Thinking about a destination wedding? Here are some answers to your basic, but pressing questions
Planning a wedding is one thing, planning a trip is another, and planning both is a special talent. Each bride and groom has unique questions, but these are always on the list. Here are the questions you really need to ask to start making decisions about the destination and property.
With destination weddings, either the guest list or the budget is the problem. What is the balance of guest attendance and a great location?
Essentially, guest attendance depends on how affordable and accessible your itinerary is, paired with the travel experience of your guest list. To make the journey easier and more affordable, areas with direct flights from different parts of the country will cut hundreds of dollars per ticket and connection hassle for you and your guests.
On the other hand, those with unmanageable guest lists can solve that problem by choosing a remote destination. Have fun finding out how far your guests are willing to go! No matter what you choose, using a travel advisor will save you and your guests valuable time and money through their partnerships and group rate access, and give your party support through last minute changes and travel mishaps.
Visit the Resort before the wedding to meet with your wedding planner and take a much needed trip with your fiance.
Should we take a trip to the property before selecting the destination or after?
It depends on your budget and style. If you and your fiancé want to take a trip to Mexico and stay at potential venues along the way, we highly recommend it. You will have a better sense of the atmosphere, service, surrounding area, ease of transportation, climate, and more. More often than not, we can get you an upgrade with our affiliates.
Of course, your travel advisor will also be familiar with the area, so if you can’t make it down there, you have more than the internet on your side.
Visiting the destination before you make the choice ensures you both love the choice, and gives you some alone time.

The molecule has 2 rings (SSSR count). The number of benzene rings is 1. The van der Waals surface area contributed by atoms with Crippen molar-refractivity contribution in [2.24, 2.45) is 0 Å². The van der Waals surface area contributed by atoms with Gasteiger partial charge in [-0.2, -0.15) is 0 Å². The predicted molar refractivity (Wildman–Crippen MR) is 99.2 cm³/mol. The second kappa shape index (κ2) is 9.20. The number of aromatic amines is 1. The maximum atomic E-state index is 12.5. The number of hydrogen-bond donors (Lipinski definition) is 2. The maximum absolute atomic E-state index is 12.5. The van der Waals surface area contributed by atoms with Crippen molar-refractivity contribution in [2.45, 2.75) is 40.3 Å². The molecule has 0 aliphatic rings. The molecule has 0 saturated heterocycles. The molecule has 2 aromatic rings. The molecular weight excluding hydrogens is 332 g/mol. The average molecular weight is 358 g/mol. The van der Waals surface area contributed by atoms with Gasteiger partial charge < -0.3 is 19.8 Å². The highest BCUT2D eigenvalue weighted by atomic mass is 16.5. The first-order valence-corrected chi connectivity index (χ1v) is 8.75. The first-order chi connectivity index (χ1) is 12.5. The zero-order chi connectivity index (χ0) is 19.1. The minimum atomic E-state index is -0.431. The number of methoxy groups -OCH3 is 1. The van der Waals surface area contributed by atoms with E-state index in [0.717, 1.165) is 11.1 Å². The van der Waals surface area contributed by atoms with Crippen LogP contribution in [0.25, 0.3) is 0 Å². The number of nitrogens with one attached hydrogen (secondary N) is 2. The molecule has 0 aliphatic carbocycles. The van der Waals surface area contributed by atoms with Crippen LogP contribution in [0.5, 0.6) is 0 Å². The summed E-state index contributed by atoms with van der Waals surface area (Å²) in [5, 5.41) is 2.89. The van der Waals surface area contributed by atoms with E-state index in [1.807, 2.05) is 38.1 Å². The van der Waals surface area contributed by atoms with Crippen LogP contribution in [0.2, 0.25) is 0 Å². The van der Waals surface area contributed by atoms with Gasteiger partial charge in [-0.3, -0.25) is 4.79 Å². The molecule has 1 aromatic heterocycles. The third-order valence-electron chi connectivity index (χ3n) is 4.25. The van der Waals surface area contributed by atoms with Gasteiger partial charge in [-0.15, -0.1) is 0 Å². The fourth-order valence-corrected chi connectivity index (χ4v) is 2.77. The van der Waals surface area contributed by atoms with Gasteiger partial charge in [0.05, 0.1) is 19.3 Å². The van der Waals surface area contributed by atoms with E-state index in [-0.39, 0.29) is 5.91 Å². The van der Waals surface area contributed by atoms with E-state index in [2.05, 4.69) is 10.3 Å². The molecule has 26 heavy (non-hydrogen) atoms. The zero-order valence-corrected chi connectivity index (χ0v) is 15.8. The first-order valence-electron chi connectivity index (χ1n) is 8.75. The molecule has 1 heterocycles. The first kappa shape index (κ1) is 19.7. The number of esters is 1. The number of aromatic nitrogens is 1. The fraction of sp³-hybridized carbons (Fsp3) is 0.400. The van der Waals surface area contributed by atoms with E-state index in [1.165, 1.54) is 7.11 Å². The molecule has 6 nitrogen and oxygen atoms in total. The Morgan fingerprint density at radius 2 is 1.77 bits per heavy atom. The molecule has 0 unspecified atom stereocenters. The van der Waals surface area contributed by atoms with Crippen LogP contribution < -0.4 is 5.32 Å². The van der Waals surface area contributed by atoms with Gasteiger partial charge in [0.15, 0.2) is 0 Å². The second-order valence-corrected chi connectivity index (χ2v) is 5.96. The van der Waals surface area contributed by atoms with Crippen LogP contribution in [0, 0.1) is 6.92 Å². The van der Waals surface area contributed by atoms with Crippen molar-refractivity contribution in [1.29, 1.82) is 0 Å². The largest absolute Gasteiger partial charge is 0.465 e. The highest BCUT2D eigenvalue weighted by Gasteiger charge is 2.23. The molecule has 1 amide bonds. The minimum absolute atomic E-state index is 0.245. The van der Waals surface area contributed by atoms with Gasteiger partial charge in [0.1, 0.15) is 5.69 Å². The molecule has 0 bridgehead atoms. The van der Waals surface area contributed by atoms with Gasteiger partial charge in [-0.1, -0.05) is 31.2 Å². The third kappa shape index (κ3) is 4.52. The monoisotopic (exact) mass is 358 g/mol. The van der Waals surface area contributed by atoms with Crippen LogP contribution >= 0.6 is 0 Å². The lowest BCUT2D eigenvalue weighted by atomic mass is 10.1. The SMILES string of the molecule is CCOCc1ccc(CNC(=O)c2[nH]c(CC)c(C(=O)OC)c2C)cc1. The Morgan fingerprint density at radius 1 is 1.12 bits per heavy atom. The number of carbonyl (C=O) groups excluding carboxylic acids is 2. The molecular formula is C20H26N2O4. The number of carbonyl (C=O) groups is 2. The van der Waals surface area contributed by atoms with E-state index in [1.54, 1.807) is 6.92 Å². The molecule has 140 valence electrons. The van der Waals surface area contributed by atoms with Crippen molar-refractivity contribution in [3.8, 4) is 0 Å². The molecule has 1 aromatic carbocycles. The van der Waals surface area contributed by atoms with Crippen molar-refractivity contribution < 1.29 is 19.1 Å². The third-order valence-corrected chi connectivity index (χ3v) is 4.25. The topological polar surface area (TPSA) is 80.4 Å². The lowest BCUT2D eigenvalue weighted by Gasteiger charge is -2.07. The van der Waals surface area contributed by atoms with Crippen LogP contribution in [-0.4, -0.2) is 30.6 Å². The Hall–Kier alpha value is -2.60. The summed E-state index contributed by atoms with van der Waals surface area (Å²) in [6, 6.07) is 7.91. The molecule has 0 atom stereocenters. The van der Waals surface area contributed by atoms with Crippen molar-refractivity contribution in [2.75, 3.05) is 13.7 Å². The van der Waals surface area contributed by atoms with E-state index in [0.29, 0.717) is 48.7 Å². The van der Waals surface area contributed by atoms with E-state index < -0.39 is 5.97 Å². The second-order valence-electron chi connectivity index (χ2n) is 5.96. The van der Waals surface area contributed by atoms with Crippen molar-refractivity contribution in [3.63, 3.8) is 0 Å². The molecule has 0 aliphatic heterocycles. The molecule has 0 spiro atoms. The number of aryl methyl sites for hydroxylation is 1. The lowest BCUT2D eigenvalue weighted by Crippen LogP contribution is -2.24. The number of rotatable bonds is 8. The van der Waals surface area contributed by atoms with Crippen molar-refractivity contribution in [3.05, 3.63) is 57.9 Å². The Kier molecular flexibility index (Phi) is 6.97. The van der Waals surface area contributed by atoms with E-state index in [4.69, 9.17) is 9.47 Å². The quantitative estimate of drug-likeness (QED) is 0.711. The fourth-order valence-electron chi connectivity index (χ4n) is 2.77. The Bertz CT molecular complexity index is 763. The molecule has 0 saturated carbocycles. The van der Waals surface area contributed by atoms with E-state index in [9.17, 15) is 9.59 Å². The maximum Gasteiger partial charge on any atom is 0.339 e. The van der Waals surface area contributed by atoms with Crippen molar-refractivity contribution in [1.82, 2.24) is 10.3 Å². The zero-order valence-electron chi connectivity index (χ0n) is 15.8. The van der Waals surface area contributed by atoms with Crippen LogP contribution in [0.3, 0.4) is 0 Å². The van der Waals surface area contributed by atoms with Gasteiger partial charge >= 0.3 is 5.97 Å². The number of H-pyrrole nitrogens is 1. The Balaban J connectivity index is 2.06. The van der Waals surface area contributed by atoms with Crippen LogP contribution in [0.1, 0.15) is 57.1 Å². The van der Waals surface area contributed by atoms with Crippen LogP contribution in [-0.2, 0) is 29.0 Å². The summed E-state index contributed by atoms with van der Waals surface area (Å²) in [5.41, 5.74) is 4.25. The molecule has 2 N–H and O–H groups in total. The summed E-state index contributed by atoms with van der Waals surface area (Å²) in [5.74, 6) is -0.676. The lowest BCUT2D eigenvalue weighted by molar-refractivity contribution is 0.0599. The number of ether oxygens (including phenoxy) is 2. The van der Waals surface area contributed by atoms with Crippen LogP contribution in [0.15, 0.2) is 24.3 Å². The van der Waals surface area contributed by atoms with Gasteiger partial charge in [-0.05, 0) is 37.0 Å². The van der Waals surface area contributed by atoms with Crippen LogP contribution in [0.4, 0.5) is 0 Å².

Does the property I choose need to have experience with destination weddings?
Yes! Coordinating the guest list and travel details will be one thing, but you want a wedding planner who knows the area and all of the local vendors. Make sure there is an event planner on staff, or at least a good one they can recommend. Meet with the event planner often—at least twice a week via Skype or email. You’ll want to make sure that the event planner becomes familiar with you, your preferences, and your budget, so they can help make the best decisions.
European Planning or All-Inclusive?
Ideally, the property can offer guests both plans in order to cater to the budget and travel style of each guest. Of course, all-inclusive plans are the easiest to coordinate—order what you want, eat any time, and the price is paid with the room. Another alternative is to consider two sister properties that offer a variety of price points and share amenities.
We are worried about proper marriage documentation. What do we need to know?
In some destinations, the legal requirements are complicated. An easy, pre-planned way around this is to make things official at City Hall before you depart, then invite family and friends to celebrate at the destination. You can still have a ceremony and exchange vows, of course. Otherwise, the rules change per country and you will need to learn the requirements.
We are thinking of taking our honeymoon right after the wedding. Is this a good idea or should we plan a separate trip?
The benefit of combining a wedding and honeymoon is that you are also combining preparation and travel time. The downside is that your wedding and honeymoon can get blurred into one very easily. Remember, your guests are likely staying longer than the wedding, so to start your honeymoon, change properties. We recommend moving to a new area—it’s a new trip, isn’t it?
We are planning on getting married abroad. Is my marriage legal in the United States, and are there religious limitations in other countries?
Almost always, if your marriage is legal in a foreign country, it is legal in the US. Just be sure you have the proper paperwork. Certain countries have requirements that you will need to abide by. If you are planning a religious ceremony, make sure you’ll be able to find an officiate of your religion. For example, in a strongly Catholic country, it may be challenging to find a Rabbi. If it is a same-sex union, make sure the union is legally binding.
For more information about destination weddings and honeymoon planning, contact your Santa Barbara Travel Advisor or our wedding specialist, Erin Zetter.